This paper examines fees for access to New York City’s public swimming and bathing spaces from 1870 to the present. We argue that, beyond generating revenue and rationing space, charges for admission to public bathing spaces have served to condition how permeable those
spaces were to various groups of potential users. Municipal actors involved in administering baths and pools have used fees to maintain and order these spaces; to distinguish between deserving and undeserving users; and to include and exclude participants in an ostensibly universal public.
Over time, fees have been naturalized, erasing these motivations and giving cause to their outcomes. We problematize the fee in order to address both theoretical questions about the nature of public space and practical ones about how municipal administrators govern amidst competing pressures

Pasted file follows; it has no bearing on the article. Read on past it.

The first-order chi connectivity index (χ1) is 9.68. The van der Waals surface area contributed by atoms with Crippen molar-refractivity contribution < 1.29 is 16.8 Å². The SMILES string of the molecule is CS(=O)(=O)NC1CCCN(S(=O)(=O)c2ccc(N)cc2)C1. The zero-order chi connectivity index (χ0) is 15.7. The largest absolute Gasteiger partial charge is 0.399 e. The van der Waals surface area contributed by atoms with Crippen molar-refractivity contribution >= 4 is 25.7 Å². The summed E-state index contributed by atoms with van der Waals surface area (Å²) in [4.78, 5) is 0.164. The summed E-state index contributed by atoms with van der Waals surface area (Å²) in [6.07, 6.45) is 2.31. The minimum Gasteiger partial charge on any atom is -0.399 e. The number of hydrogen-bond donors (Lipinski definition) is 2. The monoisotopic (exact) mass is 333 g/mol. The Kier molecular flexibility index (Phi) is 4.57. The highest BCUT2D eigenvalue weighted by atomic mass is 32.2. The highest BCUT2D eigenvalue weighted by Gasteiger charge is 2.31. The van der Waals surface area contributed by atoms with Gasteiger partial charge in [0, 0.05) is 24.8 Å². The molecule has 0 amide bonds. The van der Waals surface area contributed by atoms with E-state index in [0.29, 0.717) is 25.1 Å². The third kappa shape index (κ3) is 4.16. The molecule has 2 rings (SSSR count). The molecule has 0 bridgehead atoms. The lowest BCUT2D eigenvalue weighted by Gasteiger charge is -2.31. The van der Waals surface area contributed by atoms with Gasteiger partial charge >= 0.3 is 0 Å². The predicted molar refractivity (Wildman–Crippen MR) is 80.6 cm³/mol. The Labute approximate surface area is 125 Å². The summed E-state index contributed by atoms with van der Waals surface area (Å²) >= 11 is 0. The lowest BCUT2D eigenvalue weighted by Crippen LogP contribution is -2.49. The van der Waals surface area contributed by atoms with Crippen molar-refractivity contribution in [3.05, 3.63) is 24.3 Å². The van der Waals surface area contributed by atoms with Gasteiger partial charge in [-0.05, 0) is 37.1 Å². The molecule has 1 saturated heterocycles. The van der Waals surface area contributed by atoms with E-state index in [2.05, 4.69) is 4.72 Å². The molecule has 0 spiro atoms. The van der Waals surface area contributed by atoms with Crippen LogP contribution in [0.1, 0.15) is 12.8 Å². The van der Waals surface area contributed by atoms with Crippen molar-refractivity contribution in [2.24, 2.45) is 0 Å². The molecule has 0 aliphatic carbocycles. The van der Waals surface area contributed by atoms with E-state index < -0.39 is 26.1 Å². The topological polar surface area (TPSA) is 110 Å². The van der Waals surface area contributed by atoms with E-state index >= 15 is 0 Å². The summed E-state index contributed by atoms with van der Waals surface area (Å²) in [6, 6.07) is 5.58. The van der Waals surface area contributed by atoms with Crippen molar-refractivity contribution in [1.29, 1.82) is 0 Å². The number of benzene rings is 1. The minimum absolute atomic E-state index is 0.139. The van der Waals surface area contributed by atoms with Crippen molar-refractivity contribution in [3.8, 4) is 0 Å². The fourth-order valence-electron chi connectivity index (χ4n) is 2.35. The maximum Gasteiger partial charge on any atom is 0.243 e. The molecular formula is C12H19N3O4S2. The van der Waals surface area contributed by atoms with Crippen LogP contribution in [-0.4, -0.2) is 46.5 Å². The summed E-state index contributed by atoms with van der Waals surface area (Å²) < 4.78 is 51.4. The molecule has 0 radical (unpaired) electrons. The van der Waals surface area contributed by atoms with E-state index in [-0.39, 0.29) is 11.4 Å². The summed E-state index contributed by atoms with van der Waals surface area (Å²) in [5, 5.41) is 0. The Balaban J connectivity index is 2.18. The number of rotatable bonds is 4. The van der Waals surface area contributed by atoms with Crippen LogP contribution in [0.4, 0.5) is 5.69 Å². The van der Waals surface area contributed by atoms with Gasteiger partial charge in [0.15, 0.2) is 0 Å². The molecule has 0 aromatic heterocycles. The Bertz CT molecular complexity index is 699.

to serve, develop and regulate urban residents and their communities.
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Document Type: Research Article
Toulan School of Urban Studies and Planning, Portland State University, Toronto, USA
Department of Urban Planning and Policy Development, Hunter College, Cuny, New York, USA
September 14, 2019